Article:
Karl Compton

Karl_ComptonKarl Taylor Compton (September 14, 1887 – June 22, 1954) was a prominent American physicist and president of the Massachusetts Institute of Technology (MIT) from 1930 to 1948.  In 1908 he graduated from Wooster University cum laude with a bachelor of philosophy degree, then in 1909 his master's thesis A study of the Wehnelt electrolytic interrupter was published in Physical Review. During (1909–1910) he was an instructor in Wooster's chemistry department before entering a graduate program at Princeton University. There he received the Porter Ogden Jacobus Fellowship, and worked with Owen Willans Richardson and jointly published several papers on electrons released by ultraviolet light, electron theory and on the photoelectric effect. Richardson went on to receive the Nobel Prize in some of the areas where Compton contributed. In 1912 Compton received his Ph.D. from Princeton summa cum laude.

After the Armistice of 1918, the end of World War I Compton returned home to Princeton, his wife and three year old daughter Mary Evelyn. In June 1919 Compton was made a full professor, and worked in the Palmer Laboratory where his gift for teaching was legendary. His research was in the area of electronics and spectroscopy in subject areas such as passage of photoelectrons through metals, ionization, the motion of electrons in gases, fluorescence, theory of the electric arc, absorption and emission spectra of mercury vapor, and collisions of electrons and atoms. Unfortunately, Rowena died in the fall of 1919. In 1921 Compton married Margaret Hutchinson, with whom he had a daughter, Jean, and a son, Charles Arthur. In 1927 Compton was named Director of Research at the Palmer Laboratory and Cyrus Fogg Brackett professor. In 1929 he was appointed head of the department. Over one hundred papers were published in his name during his time at Princeton.

In 1923 Compton was elected a member of the American Philosophical Society and in 1924 a member of the National Academy of Sciences for which he was chairman of the Section of Physics (1927–1930). He was named vice-president of the American Physical Society (APS) in 1925 and in 1927 became its president. Compton was also a fellow of the Optical Society of America, a member of the American Chemical Society, the Franklin Institute and other professional engineering societies.

In 1930 Compton accepted an invitation from the MIT Corporation to be president of the Massachusetts Institute of Technology (MIT), an engineering school that was redefining the relationship between engineering and science. He took office at the beginning of the Great Depression in America, a time of economic turmoil and a time when science was under attack as a source of social ills and national despair. Compton was to strengthen basic scientific research at the Institute while becoming a spokesman for science and technology.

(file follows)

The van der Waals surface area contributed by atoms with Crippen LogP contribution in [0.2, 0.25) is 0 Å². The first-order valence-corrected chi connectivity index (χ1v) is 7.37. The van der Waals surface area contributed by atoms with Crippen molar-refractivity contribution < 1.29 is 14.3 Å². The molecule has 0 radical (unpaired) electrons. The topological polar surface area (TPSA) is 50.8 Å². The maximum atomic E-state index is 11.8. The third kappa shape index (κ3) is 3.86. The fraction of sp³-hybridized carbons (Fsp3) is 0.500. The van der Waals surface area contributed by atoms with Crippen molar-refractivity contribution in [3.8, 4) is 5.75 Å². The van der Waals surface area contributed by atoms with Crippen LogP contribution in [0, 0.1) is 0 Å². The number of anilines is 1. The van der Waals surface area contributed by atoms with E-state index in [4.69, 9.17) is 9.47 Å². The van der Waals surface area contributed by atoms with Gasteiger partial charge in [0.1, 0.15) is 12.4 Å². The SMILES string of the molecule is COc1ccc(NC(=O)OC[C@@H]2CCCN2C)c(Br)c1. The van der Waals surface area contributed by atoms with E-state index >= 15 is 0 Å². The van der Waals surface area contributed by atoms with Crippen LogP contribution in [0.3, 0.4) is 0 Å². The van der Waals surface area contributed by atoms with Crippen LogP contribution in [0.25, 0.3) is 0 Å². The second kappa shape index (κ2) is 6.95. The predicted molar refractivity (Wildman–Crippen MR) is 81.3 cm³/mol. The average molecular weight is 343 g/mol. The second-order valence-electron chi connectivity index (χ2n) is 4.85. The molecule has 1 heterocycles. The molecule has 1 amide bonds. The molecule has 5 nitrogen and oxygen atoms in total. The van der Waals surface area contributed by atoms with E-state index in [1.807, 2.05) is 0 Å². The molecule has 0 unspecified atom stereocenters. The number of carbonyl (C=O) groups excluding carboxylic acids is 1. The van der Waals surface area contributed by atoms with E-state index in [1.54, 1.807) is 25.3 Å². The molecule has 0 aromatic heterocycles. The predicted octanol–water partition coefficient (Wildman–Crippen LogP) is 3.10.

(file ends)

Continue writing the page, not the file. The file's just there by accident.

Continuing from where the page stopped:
During Compton's service as President the organization went through a revolutionary change. He developed a new approach to education in science and engineering, the influence of which was felt far beyond MIT. Significantly, he was active in the Society for the Promotion of Engineering Education, and its president in 1938. He was a leader in establishing new standards for the accreditation of engineering criteria through his role as chairman of the Committee on Engineering Schools of the Engineer's Council for Professional Development. He believed in broad-based education for scientists and engineers that was responsive to the needs of the time, and that science should be an element of industrial progress.

In 1933 U.S. President Roosevelt asked Compton to chair a new Scientific Advisory Board that lasted two years. This put him into a forefront of scientists that perceived a need for reliable scientific advice at the highest levels of government. The start of World War II motivated the start of the National Defense Research Committee (NDRC), created in 1940 under the chairmanship of Vannevar Bush. Compton was a member of the NDRC and became head of Division D which was responsible for assembling a group of academic and industrial engineers and scientists that would study primarily RADAR, fire control and thermal radiation. In 1941 the NDRC was assimilated into the Office of Scientific Research and Development (OSRD) where Compton chaired the United States Radar Mission to the United Kingdom. In 1945, Compton was selected as one of eight members of the Interim Committee appointed to advise President Harry S. Truman on the use of the atomic bomb. When Japan surrendered in 1945, World War II came to an end and Compton left the OSRD. In 1946 Compton chaired the President's Advisory Commission on Military Training. From 1946 to 1948 he was a member of the Naval Research Advisory Committee. Compton chaired the Joint Research and Development Board from 1948 to 1949, when he stepped down for health reasons.